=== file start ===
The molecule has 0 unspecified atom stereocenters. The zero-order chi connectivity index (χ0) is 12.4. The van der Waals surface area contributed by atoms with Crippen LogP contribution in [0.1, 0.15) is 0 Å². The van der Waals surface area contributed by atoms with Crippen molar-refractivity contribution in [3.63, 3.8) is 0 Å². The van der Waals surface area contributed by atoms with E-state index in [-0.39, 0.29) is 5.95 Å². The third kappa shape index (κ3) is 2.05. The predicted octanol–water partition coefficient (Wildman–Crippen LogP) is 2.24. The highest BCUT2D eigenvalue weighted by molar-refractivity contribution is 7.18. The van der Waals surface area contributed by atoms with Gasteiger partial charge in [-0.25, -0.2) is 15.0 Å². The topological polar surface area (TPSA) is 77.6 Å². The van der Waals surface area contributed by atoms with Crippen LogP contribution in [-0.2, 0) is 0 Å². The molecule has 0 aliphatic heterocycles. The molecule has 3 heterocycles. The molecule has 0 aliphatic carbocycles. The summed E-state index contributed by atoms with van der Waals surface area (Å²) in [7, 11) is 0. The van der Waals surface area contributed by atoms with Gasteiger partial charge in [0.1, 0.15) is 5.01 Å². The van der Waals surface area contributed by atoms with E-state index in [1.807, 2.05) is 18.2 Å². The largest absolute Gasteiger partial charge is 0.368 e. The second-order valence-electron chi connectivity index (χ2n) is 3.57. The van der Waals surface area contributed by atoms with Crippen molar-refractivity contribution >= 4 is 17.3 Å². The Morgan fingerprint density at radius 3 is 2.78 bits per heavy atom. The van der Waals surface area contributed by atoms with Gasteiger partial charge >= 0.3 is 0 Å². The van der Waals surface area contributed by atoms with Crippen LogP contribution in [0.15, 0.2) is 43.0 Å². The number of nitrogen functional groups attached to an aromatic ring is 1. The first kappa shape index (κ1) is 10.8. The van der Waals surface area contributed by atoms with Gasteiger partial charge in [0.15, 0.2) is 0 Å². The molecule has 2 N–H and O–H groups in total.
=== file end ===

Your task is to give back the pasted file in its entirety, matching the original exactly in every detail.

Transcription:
The molecule has 0 unspecified atom stereocenters. The zero-order chi connectivity index (χ0) is 12.4. The van der Waals surface area contributed by atoms with Crippen LogP contribution in [0.1, 0.15) is 0 Å². The van der Waals surface area contributed by atoms with Crippen molar-refractivity contribution in [3.63, 3.8) is 0 Å². The van der Waals surface area contributed by atoms with E-state index in [-0.39, 0.29) is 5.95 Å². The third kappa shape index (κ3) is 2.05. The predicted octanol–water partition coefficient (Wildman–Crippen LogP) is 2.24. The highest BCUT2D eigenvalue weighted by molar-refractivity contribution is 7.18. The van der Waals surface area contributed by atoms with Gasteiger partial charge in [-0.25, -0.2) is 15.0 Å². The topological polar surface area (TPSA) is 77.6 Å². The van der Waals surface area contributed by atoms with Crippen LogP contribution in [-0.2, 0) is 0 Å². The molecule has 0 aliphatic heterocycles. The molecule has 3 heterocycles. The molecule has 0 aliphatic carbocycles. The summed E-state index contributed by atoms with van der Waals surface area (Å²) in [7, 11) is 0. The van der Waals surface area contributed by atoms with Gasteiger partial charge in [0.1, 0.15) is 5.01 Å². The van der Waals surface area contributed by atoms with E-state index in [1.807, 2.05) is 18.2 Å². The largest absolute Gasteiger partial charge is 0.368 e. The second-order valence-electron chi connectivity index (χ2n) is 3.57. The van der Waals surface area contributed by atoms with Crippen molar-refractivity contribution >= 4 is 17.3 Å². The Morgan fingerprint density at radius 3 is 2.78 bits per heavy atom. The van der Waals surface area contributed by atoms with Gasteiger partial charge >= 0.3 is 0 Å². The van der Waals surface area contributed by atoms with Crippen LogP contribution in [0.15, 0.2) is 43.0 Å². The number of nitrogen functional groups attached to an aromatic ring is 1. The first kappa shape index (κ1) is 10.8. The van der Waals surface area contributed by atoms with Gasteiger partial charge in [0.15, 0.2) is 0 Å². The molecule has 2 N–H and O–H groups in total.